The Russell 2000 Index, symbol RUT, although still ahead by about 200 points from where it started that 12-month period, has shown serious technical sell signals, including a double top formation, and breaks of the 20-day, 50-day and 200-day moving averages.
Looking ahead, the 50-day moving average is dangerously close to crossing below the 200-day moving average. Should this occur, history tells us that small-cap stocks should go into a prolonged downtrend. Although continuing weakness in small-caps looks likely, what should we expect from large-caps, which to-date have held-up comparatively well?
Although we did see a 1 percent bounce in the Russell 2000 on Friday, when the Dow Jones Industrial Average, Standard & Poor’s 500 and NASDAQ indexes rebounded nicely, the Russell has materially underperformed the other major indexes. Since hitting a peak (which also represents a double top formation) of 1,208 on July 3, the Russell 2000 has fallen by 77 points, or by 6.4 percent through Friday’s close.
In contrast, the S&P 500 continued to post strong performance, hitting a new, all-time high of 1,988 on July 24, before pulling back somewhat (but not nearly as much as the Russell 2000) to close last week at 1,932, or down by only 2.8 percent. Further, the S&P 500 is up 4.5 percent year-to-date, while the Russell 2000 is down 2.7 percent during the same period.
Some will argue that we are witnessing a simple rotation out of small-caps and into large-caps, which is quite typical of a late-stage bull market, since small-caps tend to begin their advance before large-caps, as a new bull market begins. One problem with this argument is the performance of the Dow, which is down only slightly year-to-date after Friday’s 185-point rebound, but in comparison to the S&P 500 is certainly not showing healthy signs of growth.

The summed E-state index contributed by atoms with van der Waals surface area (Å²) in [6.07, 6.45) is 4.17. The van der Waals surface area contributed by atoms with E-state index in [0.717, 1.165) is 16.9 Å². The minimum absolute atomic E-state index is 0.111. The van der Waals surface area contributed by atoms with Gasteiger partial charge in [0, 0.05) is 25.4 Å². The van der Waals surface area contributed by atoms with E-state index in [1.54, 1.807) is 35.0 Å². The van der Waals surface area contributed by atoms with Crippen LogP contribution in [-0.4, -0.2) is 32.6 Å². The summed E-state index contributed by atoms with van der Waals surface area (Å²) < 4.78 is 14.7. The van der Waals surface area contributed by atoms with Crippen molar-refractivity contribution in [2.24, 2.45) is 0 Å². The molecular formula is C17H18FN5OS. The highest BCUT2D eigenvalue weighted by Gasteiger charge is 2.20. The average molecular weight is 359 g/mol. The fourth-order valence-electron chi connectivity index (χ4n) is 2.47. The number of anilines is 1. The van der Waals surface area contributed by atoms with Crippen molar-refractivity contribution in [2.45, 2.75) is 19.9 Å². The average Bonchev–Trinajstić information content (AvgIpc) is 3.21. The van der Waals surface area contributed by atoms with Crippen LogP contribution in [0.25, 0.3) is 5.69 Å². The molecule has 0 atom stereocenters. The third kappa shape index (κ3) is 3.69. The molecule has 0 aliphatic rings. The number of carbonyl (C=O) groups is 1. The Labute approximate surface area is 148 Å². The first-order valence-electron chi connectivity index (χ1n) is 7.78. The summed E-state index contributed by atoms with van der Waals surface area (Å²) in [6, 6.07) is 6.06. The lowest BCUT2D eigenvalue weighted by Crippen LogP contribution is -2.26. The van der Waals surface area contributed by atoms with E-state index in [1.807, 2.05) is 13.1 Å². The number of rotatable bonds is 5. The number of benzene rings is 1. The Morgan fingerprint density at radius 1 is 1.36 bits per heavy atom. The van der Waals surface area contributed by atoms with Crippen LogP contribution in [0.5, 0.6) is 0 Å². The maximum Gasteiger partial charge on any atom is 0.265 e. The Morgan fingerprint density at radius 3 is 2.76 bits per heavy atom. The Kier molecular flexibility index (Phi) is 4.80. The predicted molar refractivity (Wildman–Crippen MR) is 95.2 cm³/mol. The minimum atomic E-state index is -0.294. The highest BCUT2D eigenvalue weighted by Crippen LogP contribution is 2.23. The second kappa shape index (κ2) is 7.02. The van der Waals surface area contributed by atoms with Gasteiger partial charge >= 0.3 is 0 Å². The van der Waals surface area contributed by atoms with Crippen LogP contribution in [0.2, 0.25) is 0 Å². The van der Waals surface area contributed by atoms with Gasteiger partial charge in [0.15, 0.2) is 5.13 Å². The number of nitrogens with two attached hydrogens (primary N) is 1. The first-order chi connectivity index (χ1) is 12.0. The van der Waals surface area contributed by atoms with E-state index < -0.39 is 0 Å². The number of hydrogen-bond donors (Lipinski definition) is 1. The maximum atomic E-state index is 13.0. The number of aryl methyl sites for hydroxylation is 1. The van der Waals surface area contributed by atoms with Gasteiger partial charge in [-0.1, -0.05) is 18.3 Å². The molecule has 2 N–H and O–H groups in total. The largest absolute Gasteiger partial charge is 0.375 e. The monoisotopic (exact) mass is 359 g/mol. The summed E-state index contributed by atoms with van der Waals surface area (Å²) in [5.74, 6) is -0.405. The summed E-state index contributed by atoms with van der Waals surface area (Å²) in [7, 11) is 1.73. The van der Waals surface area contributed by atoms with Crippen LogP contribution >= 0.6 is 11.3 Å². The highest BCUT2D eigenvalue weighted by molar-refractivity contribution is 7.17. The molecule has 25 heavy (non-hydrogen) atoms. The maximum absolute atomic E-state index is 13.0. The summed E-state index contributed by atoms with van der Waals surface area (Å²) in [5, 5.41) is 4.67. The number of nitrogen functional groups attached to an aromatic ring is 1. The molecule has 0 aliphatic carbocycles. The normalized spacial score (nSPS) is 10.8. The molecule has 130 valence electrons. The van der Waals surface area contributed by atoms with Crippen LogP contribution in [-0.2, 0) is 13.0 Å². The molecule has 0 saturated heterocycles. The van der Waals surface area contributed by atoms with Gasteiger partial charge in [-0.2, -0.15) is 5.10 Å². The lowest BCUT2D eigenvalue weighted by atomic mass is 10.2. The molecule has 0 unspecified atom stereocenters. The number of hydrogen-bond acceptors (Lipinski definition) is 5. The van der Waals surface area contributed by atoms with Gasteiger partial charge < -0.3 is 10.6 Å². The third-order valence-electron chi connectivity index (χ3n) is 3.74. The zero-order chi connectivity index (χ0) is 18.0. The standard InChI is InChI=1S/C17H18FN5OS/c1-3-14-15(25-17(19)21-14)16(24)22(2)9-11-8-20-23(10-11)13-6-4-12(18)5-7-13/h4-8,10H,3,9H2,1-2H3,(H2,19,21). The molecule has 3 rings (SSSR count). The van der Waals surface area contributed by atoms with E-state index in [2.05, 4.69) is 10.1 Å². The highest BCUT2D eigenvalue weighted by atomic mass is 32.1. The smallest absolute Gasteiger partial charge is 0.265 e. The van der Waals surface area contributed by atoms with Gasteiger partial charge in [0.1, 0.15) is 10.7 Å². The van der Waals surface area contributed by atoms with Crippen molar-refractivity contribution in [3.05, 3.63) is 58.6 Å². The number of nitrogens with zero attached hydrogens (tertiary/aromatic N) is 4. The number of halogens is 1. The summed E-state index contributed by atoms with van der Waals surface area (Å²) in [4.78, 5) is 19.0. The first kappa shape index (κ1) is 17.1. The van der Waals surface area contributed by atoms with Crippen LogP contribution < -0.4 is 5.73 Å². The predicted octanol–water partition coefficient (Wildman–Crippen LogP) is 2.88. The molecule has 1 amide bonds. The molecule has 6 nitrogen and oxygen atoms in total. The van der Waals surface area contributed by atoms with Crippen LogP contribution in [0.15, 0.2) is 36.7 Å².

Another major concern for me is that the defensive sectors of the economy have now taken a leadership position in the stock market. The health-care sector, for example, has advanced 8.7 percent year-to-date, far outperforming the S&P 500 (again up about 4.5 percent year-to-date). In comparison, the technology sector is up less — though only slightly so — by 8.5 percent.
In a healthy bull market-driven by an economic recovery, we would expect to see technology stocks leading the market higher, with the stocks that make up this sector experiencing some of the highest growth rates for revenues and earnings, and therefore demanding much higher valuations and by extension prices. This is clearly not what we are seeing today.
Before Friday’s rebound, the Dow was actually down 1.3 percent year-to-date. Although the Dow is comprised on just 30 stocks, it is a bellwether index that most market participants watch and react to in terms of their investment decision-making process. The Dow, like the Russell 2000 and the high-yield bond market, is flashing bright red at present, warning investors that a change in market direction is imminent.
With all the warning signs listed above, it is clear that investors are still viewing any pullbacks in the stock market as buying opportunities (this is why we saw the bounce Friday). We have had 27 new highs for the S&P 500 thus far in 2014, and most of these were preceded by a pullback of some magnitude. Investors are clearly not concerned about the technical damage to the market indices listed above, valuations, the political conflicts in Gaza, Ukraine and now Iraq, the default of Argentina on its bonds, or the Fed’s pending interest rate increases and the end to quantitative easing (the Fed’s bond-buying program that has swelled its balance sheet to more than $4 trillion).
Not even a lackluster earnings season for the second quarter of 2014, which to-date has not squared with the initial GDP growth estimate of 4 percent annualized growth — judging by the revenue and earnings reports we have received, growth looks a lot closer to the 1 percent to 2 percent range.
What will it take to switch investors from greed to fear It is not clear what will need to happen to force investors to adjust their seemingly complete complacence toward assuming outsized risk. The signs are glaringly obvious, yet investors continue to invest more money into risky assets (stocks).
The longer this condition continues, the greater the risk of not just a correction of 10 percent to 20 percent, but a full-blown crash that could send the S&P 500 down as much as 40 percent (similar to what occurred in 1987). For anyone who believes this could not happen, I am a great believer in history, and when it comes to the stock market, history always repeats itself.